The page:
School is a large part of any child’s life. If you continue your education beyond high school, it can become a large part of your adult life, as well. Most of our lives are spent in schools, absorbing information that unmistakably shapes how we see the world and participate in it. For educators, the education system is their entire career.
By this fact alone, it is imperative that the education system in this country is critically examined on a continual basis.
As a student who has only ever attended American public education schools for my entire life thus far, I understand that education in this country has undergone its fair share of changes and debates. Still, even after decades of changes, it still leaves something to be desired.
While I do not present you with an exhaustive list, I still provide you with three issues, in no particular order, that I believe are time-sensitive and needed to improve the system as a whole.
One area that needs urgent addressing is how we view and use standardized testing and the scores that come with these exams.
Exam scores can either be an important indicator of a student’s understanding of course concepts or provide statistics when considering academic performance. That is all they should be.
But, the education system in the U.S. has taken the idea of testing and turned it into a toxic concept. Midterms and finals are now worth unrealistic percentages of final grades, and the amount of importance they hold in college admissions is unacceptable. The weight put on a single exam score is not only unrealistic but also unhealthy.
It seems that classrooms have turned into places where students study to pass rather than learn and absorb material. At times, the burden placed upon a single exam score outweighs the motivation to truly learn the course material.
Therefore, a good test score may not be as indicative of a brilliant mind as educators would like to assume. Rather, it is an example of strong memorization skills or output of sheer determination and not comprehensive understanding.
All of this only works to create unhealthy and unrealistic assumptions that students lives revolve around their grades. Some students begin to believe that their worth and intelligence can simply be summed up into a number. And on top of it all, they still do not retain any information taught in the classroom.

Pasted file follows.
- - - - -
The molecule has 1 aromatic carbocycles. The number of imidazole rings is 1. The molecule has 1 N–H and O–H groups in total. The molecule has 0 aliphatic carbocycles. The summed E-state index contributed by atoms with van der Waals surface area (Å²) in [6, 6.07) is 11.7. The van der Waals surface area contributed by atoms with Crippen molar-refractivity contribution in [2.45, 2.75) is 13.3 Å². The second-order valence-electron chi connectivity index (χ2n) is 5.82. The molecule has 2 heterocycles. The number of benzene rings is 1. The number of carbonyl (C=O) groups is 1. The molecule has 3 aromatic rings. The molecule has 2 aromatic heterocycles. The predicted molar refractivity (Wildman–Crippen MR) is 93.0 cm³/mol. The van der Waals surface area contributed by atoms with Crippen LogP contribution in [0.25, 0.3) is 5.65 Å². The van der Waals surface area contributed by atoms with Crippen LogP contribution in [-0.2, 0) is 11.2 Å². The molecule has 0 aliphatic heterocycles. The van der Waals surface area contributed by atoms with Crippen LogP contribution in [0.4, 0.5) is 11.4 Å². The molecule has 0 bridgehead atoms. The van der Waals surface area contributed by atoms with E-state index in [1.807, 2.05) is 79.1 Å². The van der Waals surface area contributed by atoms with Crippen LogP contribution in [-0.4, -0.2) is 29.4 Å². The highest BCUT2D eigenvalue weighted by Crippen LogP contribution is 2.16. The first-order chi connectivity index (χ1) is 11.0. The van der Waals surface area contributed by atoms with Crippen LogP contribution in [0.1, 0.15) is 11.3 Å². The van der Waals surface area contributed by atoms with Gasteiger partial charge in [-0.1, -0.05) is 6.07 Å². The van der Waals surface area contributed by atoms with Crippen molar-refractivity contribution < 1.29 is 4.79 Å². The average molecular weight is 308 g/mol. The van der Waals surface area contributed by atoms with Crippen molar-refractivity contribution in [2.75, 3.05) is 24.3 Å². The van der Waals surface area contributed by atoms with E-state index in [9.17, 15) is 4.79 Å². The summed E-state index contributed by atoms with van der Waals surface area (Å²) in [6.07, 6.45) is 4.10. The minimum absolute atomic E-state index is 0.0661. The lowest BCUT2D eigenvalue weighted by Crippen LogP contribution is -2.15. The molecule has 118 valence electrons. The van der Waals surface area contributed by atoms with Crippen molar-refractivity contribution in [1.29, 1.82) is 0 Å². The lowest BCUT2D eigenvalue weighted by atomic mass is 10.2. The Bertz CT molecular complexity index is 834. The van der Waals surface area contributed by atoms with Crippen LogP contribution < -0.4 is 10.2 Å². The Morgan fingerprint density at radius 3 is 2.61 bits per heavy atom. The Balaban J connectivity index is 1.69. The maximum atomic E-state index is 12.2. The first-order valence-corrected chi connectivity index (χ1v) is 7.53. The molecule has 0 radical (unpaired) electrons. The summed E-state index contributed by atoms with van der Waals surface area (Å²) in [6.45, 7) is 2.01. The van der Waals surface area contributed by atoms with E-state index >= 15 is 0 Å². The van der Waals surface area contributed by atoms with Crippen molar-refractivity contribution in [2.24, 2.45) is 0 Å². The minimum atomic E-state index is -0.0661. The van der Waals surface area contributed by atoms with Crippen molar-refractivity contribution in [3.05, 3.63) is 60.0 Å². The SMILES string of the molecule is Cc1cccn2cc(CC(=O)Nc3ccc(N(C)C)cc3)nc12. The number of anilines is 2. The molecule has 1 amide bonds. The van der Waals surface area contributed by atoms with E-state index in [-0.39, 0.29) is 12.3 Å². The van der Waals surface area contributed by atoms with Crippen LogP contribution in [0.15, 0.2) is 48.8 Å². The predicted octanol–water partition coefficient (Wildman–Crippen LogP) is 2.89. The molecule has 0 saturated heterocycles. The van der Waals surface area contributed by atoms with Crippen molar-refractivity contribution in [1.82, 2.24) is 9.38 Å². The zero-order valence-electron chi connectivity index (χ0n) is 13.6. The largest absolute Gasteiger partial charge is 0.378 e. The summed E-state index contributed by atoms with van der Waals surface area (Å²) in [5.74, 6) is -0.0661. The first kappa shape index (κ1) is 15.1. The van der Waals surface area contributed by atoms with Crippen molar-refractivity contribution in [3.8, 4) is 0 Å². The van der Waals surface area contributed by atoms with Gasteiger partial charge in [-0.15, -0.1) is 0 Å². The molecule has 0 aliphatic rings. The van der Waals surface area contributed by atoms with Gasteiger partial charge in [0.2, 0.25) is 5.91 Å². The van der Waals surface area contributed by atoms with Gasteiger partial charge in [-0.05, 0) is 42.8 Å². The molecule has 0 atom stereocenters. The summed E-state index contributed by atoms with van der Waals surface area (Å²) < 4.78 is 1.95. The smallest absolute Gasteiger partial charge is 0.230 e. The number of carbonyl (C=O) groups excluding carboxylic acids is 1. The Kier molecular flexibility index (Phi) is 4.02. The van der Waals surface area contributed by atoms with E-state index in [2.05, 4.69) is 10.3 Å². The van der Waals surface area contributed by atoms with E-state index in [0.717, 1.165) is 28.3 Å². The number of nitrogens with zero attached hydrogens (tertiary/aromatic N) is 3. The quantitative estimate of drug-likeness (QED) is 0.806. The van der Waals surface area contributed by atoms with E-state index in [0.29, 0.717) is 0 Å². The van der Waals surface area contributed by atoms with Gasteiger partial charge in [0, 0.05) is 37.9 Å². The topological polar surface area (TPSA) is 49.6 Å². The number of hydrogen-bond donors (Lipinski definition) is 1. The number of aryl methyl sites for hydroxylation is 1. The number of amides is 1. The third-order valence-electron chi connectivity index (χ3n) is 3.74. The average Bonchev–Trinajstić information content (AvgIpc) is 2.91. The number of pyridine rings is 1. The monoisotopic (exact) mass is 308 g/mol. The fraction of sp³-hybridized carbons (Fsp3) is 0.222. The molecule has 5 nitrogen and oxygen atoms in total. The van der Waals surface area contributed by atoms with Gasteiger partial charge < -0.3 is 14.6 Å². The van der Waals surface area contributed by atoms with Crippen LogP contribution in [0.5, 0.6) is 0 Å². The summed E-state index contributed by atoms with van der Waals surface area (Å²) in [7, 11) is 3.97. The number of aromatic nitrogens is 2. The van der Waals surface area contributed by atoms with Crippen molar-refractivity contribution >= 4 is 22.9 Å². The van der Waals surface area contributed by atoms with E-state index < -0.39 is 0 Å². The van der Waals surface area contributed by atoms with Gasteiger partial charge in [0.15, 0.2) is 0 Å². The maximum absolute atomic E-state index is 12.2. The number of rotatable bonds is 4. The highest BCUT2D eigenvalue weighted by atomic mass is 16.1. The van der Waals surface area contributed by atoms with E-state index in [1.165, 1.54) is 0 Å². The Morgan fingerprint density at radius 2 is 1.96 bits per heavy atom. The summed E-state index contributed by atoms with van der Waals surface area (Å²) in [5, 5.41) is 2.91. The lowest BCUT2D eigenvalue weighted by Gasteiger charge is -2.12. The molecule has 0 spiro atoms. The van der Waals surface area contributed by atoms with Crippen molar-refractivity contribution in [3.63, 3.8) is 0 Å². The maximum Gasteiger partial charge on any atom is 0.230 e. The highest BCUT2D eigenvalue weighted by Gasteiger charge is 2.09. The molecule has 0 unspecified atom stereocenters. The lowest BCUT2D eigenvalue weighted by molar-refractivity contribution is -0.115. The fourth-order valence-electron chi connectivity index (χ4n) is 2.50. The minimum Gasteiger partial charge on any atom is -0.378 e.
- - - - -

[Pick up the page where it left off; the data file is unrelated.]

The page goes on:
Another critical issue relates to how we teach U.S. history — especially about imperialism.
I remember sitting in my 10th grade U.S. history class and being asked to list the pros of imperialism. Being taught that Winston Churchill — the same man who called my ancestors monkeys, filthy and too dumb to govern themselves — was an inspirational hero.
In my opinion, we were basically being taught that the U.S. did no wrong in its history and that every bad situation we found ourselves in in the past was due to the ill-consciousness of other countries. I would have believed imperialism was good, that Churchill was a hero and that the U.S. has always done great things if I relied solely on my school education and no outside sources.
The U.S. as a country has a highly controversial past, but the way schools teach it to impressionable students relieves the U.S. of accountability for its actions by teaching only a filtered view of history. Obviously, this is a very one-sided view.
I do not advocate for the defamation of the U.S.' name in our history classrooms — I merely suggest that American schools must get into the habit of teaching history objectively rather than in a way that always paints the U.S. as either a hero or a victim. Teaching this way allows students to critically think about the actions of their own country and learn from them.
Finally, we must also think about how we treat teachers, and in doing so, we must show teachers and school staff the respect they deserve and pay them more.
In my high school, it was very common for a history teacher to also be the school’s track coach. Or a physical education teacher to also be the health teacher. For me, as for many other students, this was normal — except for the fact that it should not be.
Very simply put, teachers should not have to pick up a second job just to support themselves and their families. Teachers should not have to pay for educational materials out of their own pockets. Teachers should not be forced to go on strike because they do not get paid for all of the work they do.
All around the country, school districts are falling victim to shortages of teachers and support staff due to low pay that results in burnout and poor working conditions.
Given that teachers educate multiple generations of students that will eventually be who the entire world depends on one day, they have quite an important (and stressful) job. Denying them the pay they deserve, forcing them to choose between going on strike or teaching their students and pushing them to the point of burnout is unfair to both teachers and students.
As a country, we must focus on rectifying existing issues with our education system, if we are to avoid failing future generations of students and teachers not just in their studies and careers, but also in their everyday lives.
Rujuta Sawant is a Rutgers Business School sophomore majoring in business analytics and information technology and minoring in political science. Her column, "Sincerely Rue," typically runs on alternate Mondays.
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